Abstract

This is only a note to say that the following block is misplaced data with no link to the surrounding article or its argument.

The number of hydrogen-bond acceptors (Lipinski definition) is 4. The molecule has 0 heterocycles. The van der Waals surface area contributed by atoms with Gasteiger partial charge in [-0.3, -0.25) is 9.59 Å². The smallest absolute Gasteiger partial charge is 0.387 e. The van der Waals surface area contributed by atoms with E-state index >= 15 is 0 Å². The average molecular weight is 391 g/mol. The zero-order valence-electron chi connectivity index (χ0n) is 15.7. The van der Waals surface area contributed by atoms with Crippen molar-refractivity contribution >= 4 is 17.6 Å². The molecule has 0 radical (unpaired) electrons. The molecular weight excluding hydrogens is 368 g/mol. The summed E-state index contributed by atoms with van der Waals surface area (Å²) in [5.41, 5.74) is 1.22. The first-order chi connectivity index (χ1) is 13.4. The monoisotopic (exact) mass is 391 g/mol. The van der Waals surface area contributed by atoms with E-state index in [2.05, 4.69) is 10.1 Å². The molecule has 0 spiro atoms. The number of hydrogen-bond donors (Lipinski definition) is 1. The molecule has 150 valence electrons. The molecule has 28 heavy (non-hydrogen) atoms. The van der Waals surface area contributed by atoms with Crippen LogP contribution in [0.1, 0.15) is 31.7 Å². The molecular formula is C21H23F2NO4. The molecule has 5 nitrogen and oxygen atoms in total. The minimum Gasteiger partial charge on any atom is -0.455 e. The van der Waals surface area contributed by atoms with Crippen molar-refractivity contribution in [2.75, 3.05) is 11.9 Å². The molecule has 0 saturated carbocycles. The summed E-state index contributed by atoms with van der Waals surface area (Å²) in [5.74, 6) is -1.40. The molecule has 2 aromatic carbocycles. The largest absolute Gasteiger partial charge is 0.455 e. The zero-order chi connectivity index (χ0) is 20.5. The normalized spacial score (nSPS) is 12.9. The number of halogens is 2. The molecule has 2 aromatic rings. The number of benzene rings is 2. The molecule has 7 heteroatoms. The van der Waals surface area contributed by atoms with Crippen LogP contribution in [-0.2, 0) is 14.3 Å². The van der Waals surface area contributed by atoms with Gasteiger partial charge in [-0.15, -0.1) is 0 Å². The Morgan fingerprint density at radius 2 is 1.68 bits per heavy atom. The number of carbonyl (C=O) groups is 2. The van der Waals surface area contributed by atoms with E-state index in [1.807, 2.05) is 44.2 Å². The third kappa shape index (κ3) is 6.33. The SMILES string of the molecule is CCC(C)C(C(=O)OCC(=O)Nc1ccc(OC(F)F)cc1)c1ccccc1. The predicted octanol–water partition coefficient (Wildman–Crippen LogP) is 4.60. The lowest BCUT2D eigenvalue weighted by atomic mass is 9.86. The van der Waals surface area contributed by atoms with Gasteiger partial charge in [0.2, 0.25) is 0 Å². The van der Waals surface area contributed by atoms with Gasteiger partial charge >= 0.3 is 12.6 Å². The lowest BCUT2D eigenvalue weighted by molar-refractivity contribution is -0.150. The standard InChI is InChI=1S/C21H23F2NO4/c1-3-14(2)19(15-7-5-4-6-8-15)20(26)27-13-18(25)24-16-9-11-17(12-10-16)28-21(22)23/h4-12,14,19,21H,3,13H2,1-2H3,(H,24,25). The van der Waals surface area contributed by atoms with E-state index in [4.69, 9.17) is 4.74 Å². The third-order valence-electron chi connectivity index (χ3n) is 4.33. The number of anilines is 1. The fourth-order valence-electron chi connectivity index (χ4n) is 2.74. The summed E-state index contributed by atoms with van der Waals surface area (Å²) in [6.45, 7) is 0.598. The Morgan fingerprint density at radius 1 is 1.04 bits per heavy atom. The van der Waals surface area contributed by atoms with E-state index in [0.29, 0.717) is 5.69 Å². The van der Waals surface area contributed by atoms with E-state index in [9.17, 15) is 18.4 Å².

Background: Elevated intraocular pressure (IOP) is a major risk factor for glaucoma that has been found to induce matrix metalloproteinase-9 (MMP-9) activation and result in eventual retinal dysfunction. Proinflammatory cytokines such as monocyte chemoattractant protein-1 (MCP-1) and interleukin-1β (IL-1β) were also found to be involved in disease progression by mediating MMP-9 production. We previously reported that fungal derivative theissenolactone C (LC53) could exert ocular protective effects by suppressing neuroinflammation in experimental uveitis. Purpose: The aim of this study was to investigate the retinoprotective effects of natural compound LC53 on the high IOP-induced ischemia/reperfusion (I/R)-injury model of glaucoma and its cellular mechanisms. Methods: A high IOP-induced I/R-injury model was manipulated by normal saline injection into the anterior chamber of the rat eye. MCP-1-stimulated monocytes and IL-1β-activated primary astrocytes were used to investigate the cellular mechanisms of LC53. Retinal function was evaluated with the scotopic threshold response (STR) and combined rod–cone response by electroretinography (ERG). As a positive control, rats were treated with memantine. MMP-9 gelatinolysis, mRNA expression and protein expression were analyzed by gelatin zymography, RT-PCR, and Western Blot, respectively. The phosphorylation levels of MAPKs and NF-κB p65 were tested by Western Blot. Additionally, the levels of inflammatory MCP-1 and IL-1β were determined by ELISA. Results: The present study revealed that LC53 preserved the retina functional deficiency assessed by scotopic threshold response (STR) and combined rod–cone response of ERG after high IOP-induced I/R injury. These retinal protective effects of LC53 were positively correlated with inhibitory activities in I/R injury-elicited ocular MMP-9 activation and expression. The increased level of MCP-1 was not affected, and the enhanced IL-1β production was partially reduced by LC53 in the retina after I/R injury. According to cellular studies, LC53 significantly and concentration-dependently abrogated MMP-9 activation and expression in MCP-1-stimulated THP-1 monocytes. We found the inhibitory activities of LC53 were through the ERK- and NF-κB-dependent pathways. In addition, LC53 dramatically suppressed IL-1β-induced MMP-9 activation and expression in primary astrocytes. The phosphorylation of 65-kD protein (p65) of NF-κB was substantially blocked by LC53 in IL-1β-stimulated primary astrocytes. Conclusion: LC53 exerted a retinal protective effect through NF-κB inhibition and was highly potent against MMP-9 activities after high IOP-induced I/R injury, suggesting that LC53 would be a promising drug lead for glaucoma or related medical conditions attributed to retinal ischemia.